- Demonstrate proficiency with maps and remotely sensed images, including an ability to safely navigate to and between field sites under a variety of conditions using various technologies, and to interpret and produce spatially accurate representations of field locations and features.
- Understand the importance of a positive professional demeanor and strong work ethic.
- Demonstrate a positive work ethic and the capability to work independently with minimum supervision, as a survey party member, or as a survey party chief.
- Demonstrate understanding of the social and economic framework of land surveying and the role and ethical responsibilities of land surveying technicians.
- Demonstrate an ability to communicate and interact effectively and professionally, both orally and in writing.
Student Enrollment and Graduation Rates
High school students are encouraged to apply for admission by following the appropriate application procedures. Accepted applicants will be guaranteed a place for their sophomore year at the Wanakena Campus upon successful completion of the first year requirements. Students not applying while in high school should apply in the fall semester of their freshman year of college. All applicants are encouraged to contact The Ranger School to arrange for a tour of the campus and its facilities.
Facilities and Equipment
All classes are taught at The Ranger School which houses the classrooms, drafting room, library, and computer room in addition to dormitory rooms, dining hall and offices. The Ranger School's 2,800-acre forest provides an excellent outdoor laboratory. A fully equipped instrument room stores a variety of surveying equipment for field-based learning. Students are introduced to and will use equipment ranging from basic surveying tools to some of the most advanced and sophisticated surveying equipment available.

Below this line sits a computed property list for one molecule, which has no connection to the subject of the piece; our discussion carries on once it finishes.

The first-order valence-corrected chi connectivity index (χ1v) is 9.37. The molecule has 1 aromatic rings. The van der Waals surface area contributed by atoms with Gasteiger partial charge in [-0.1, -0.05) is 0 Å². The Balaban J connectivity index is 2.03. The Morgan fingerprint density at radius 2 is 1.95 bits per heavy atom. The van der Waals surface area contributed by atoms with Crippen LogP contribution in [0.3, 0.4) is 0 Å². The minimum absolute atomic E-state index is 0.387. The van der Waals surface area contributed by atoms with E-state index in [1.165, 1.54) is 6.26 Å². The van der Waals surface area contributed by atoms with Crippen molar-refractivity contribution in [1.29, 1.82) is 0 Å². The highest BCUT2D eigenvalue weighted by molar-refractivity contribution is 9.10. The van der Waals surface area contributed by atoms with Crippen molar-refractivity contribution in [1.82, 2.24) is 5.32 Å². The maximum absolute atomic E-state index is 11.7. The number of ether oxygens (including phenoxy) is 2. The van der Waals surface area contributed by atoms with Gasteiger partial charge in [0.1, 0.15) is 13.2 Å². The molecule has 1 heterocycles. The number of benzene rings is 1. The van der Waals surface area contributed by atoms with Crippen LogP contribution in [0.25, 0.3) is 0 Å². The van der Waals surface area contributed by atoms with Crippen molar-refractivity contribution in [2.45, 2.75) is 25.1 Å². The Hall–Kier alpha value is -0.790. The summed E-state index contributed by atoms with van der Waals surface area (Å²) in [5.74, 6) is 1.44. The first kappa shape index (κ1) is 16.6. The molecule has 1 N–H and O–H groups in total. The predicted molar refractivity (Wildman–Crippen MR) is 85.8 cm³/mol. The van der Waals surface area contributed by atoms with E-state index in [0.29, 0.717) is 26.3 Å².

The Ranger School graduates are extremely employable. Opportunities are available with professional surveying companies, civil engineering companies, and utility corporations. Public agencies employing land surveying technicians include city, county and state surveying offices as well as federal agencies, such as the Bureau of Land Management, Army Corps of Engineers and the U.S. Forest Service. Professional land surveyors are involved with a variety of duties and responsibilities including researching deeds, compiling and analyzing data, map making, writing deed descriptions and communicating with clients.
Course of Study
First Year Required Courses
(completed at a college of the student’s choice)
|English with a Focus on Writing||6|
Second Year Required Courses
|FTC 202||Introduction to Surveying||3|
|FTC 204||Introduction to Natural Resources Measurements||4|
|FTC 205||Computer Aided Drafting and Design 1||2|
|FTC 206||Forest Ecology||4|
|FTC 207||Communications and Safety||3|
|FTC 208||Remote Sensing and GIS Technology||3|
|FTC 214||Leadership and Organizational Performance||2|
|FTC 225||Timber Transportation and Utilization||3|
|FTC 251||Advanced Surveying Measurements and Computations||4|
|FTC 253||Survey Law||3|
|FTC 255||Boundary Surveying||3|
|FTC 256||Subdivision Surveys||2|
|FTC 257||Construction and Topographic Surveys||3|
|FTC 259||Computer Aided Drafting and Design II||2|
Laptop Computer Requirement
Land Surveying Technology students are required to have personal laptop computers
To meet the demands of advanced academic applications, document formats, media, etc., your computer should meet minimum specification levels for features, memory, drive space and processing power. The pre-configured systems available to ESF students through the SU Bookstore meet these minimum specifications for surveyors.
NOTE: Macs are not natively compatible with the surveying software. The College is primarily a Windows-based computing environment. (Macs can run Windows natively using Boot Camp, and can also boot Windows using virtualization software like Parallels or Fusion, but these solutions are not supported by I.T. at ESF.)